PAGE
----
|Can ancient colour polymorphisms explain why some cichlid lineages speciate rapidly under disruptive sexual selection?|
Seehausen, O.; Van Alphen, J.J.M.; Witte, F. (1999). Can ancient colour polymorphisms explain why some cichlid lineages speciate rapidly under disruptive sexual selection? Belg. J. Zool. 129(1): 43-60
In: Belgian Journal of Zoology. Koninklijke Belgische Vereniging voor Dierkunde = Société royale zoologique de Belgique: Gent. ISSN 0777-6276, more
|Also published as |
- Seehausen, O.; Van Alphen, J.J.M.; Witte, F. (1999). Can ancient colour polymorphisms explain why some cichlid lineages speciate rapidly under disruptive sexual selection?, in: Mees, J. (Ed.) Proceedings of the 5th Benelux Congress of Zoology Gent, 6-7 November 1998. Belgian Journal of Zoology, 129(1): pp. 43-60, more
|Authors|| || Top |
- Seehausen, O.
- Van Alphen, J.J.M.
- Witte, F.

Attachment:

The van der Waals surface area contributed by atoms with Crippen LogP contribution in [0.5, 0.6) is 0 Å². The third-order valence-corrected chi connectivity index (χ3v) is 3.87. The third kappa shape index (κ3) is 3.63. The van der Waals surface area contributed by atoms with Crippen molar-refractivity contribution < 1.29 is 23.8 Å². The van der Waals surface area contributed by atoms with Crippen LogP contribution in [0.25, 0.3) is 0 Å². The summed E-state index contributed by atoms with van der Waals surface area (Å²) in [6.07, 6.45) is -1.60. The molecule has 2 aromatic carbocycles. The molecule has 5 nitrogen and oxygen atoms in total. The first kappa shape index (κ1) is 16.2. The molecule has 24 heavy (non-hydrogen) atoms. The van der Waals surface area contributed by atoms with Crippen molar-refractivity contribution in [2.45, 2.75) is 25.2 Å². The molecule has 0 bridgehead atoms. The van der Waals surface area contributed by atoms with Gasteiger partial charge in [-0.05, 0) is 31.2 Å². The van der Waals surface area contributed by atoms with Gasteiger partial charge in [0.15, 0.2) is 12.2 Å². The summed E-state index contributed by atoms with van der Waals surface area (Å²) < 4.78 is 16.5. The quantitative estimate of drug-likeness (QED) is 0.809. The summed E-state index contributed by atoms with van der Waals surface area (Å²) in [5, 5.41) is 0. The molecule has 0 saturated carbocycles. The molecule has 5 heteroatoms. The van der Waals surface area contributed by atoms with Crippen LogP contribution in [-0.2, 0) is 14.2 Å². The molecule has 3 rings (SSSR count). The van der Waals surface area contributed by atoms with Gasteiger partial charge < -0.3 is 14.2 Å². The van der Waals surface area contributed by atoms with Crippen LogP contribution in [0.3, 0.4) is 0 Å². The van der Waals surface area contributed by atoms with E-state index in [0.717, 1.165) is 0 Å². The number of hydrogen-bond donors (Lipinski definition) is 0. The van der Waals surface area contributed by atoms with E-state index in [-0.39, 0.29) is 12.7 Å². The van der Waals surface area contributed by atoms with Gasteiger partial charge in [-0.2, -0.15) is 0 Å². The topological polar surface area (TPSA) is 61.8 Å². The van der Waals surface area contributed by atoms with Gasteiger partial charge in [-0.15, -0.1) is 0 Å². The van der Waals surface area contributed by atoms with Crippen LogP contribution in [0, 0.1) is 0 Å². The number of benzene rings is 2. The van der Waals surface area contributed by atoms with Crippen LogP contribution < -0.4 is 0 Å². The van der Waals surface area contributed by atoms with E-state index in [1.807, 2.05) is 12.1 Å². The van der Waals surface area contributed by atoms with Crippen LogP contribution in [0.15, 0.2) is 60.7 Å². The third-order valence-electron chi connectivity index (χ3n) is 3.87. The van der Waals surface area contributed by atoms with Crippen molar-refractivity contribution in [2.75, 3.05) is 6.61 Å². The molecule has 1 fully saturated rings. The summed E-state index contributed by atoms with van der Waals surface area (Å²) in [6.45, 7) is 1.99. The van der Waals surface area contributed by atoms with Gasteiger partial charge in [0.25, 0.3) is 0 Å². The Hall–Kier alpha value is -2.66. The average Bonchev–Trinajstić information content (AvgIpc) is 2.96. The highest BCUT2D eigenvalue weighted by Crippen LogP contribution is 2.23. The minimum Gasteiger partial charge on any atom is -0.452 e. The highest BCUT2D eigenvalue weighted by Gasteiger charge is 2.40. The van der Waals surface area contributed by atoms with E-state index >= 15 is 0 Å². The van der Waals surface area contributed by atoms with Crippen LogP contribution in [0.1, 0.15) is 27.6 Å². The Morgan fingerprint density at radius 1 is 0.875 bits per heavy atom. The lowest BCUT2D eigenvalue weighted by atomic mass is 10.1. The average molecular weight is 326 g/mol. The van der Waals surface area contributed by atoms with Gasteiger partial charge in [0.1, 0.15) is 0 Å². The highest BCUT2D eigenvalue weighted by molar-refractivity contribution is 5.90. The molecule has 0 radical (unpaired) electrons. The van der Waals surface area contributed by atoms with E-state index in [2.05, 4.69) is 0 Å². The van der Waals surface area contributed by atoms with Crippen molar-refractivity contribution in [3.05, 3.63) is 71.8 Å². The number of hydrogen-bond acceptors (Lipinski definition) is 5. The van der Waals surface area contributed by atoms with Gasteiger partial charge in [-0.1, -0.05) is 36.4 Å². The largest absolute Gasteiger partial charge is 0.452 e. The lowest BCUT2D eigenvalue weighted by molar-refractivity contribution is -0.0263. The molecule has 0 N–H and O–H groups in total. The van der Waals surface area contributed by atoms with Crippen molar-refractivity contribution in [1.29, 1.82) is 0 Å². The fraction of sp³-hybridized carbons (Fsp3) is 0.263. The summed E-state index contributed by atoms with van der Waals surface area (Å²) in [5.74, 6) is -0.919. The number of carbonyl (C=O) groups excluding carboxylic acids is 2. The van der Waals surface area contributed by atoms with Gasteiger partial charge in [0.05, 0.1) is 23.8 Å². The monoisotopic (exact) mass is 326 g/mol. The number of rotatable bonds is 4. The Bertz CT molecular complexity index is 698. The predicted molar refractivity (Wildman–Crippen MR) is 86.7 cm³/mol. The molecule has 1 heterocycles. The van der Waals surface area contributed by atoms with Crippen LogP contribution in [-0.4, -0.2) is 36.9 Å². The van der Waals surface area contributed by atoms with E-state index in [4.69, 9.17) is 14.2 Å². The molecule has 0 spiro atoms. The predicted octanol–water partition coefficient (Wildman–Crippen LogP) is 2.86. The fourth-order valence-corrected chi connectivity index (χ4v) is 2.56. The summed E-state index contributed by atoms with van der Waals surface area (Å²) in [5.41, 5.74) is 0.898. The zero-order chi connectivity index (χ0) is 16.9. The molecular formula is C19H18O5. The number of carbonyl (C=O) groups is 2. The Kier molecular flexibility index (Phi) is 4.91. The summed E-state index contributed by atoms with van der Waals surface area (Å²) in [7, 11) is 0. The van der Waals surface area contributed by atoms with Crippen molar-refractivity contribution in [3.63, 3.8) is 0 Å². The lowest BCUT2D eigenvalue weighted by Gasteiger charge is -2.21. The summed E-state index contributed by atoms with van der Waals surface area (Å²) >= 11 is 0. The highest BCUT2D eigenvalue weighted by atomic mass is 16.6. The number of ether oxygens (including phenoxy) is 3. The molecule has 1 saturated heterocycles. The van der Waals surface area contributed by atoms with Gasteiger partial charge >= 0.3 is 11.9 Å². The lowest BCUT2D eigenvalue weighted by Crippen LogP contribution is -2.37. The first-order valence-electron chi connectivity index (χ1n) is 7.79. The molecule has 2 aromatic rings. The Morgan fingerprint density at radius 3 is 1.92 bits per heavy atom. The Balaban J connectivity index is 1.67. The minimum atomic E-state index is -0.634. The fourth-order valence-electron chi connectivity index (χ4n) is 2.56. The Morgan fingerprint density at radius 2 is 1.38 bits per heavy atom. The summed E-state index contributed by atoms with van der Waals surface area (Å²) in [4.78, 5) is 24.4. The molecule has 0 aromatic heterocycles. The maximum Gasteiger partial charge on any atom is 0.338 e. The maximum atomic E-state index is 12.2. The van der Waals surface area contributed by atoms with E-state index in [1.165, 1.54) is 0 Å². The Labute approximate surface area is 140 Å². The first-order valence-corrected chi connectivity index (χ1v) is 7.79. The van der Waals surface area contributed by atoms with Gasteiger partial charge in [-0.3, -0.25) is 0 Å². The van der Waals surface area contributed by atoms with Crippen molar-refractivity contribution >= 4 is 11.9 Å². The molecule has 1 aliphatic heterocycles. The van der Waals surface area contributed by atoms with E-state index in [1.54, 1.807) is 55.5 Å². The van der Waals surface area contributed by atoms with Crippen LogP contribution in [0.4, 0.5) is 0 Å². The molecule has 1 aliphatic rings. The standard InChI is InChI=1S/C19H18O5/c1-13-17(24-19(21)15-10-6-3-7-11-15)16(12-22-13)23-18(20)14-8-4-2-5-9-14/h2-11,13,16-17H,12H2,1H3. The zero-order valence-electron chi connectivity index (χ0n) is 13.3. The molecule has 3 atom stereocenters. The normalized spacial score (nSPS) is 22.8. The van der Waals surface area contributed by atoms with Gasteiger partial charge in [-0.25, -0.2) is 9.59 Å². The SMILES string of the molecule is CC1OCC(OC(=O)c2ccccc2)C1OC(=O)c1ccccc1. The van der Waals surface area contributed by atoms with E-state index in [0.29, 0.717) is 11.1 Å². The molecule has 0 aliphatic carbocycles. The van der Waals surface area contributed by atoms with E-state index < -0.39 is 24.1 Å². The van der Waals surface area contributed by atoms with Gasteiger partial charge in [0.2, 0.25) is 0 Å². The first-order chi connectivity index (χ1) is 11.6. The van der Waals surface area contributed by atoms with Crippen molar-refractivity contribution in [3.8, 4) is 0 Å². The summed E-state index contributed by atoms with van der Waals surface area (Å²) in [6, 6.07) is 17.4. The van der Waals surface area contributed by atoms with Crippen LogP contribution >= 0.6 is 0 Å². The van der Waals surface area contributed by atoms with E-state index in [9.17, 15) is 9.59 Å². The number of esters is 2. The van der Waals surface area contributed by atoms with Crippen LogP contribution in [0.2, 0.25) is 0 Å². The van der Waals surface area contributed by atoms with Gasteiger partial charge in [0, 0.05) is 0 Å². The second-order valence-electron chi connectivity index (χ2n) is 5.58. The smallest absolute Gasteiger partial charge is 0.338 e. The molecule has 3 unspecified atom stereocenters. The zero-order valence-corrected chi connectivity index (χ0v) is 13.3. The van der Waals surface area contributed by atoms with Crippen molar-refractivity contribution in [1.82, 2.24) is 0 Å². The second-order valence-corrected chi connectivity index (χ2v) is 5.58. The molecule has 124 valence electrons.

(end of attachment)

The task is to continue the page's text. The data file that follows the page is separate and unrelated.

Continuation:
It is not sufficiently understood why some lineages of cichlid fishes have proliferated in the Great Lakes of East Africa much more than anywhere else in the world, and much faster than other cichlid lineages or any other group of freshwater fish. Recent field and experimental work on Lake Victoria haplochromines suggest that mate choice-mediated disruptive sexual selection on coloration, that can cause speciation even in the absence of geographical isolation, may explain it. We summarize the evidence and propose a hypothesis for the genetics of coloration that may help understand the phenomenon. By defining colour patterns by hue and arrangement of hues on the body, we could assign almost all observed phenotypes of Lake Victoria cichlids to one of three female ('plane', 'orange blotched', 'black and white') and three male ('blue', 'red-ventrum', 'red-dorsum') colour patterns. These patterns diagnose species but frequently co-occur also as morphs within the same population, where they are associated with variation in mate preferences, and appear to be transient stages in speciation. Particularly the male patterns occur in almost every genus of the species flock. We propose that the patterns and their association into polymorphisms express an ancestral trait that is retained across speciation. Our model for male colour pattern assumes two structural loci. When both are switched off, the body is blue. When switched on by a cascade of polymorphic regulatory genes, one expresses a yellow to red ventrum, the other one a yellow to red dorsum. The expression of colour variation initiates speciation. The blue daughter species will inherit the variation at the regulatory genes that can, without new mutational events, purely by recombination, again expose the colour polymorphism, starting the process anew. Very similar colour patterns also dominate among the Mbuna of Lake Malawi. In contrast, similar colour polymorphisms do not exist in the lineages that have not proliferated in the Great Lakes. The colour pattern polymorphism may be an ancient trait in the lineage (or lineages) that gave rise to the two large haplochromine radiations. We propose two tests of our hypothesis.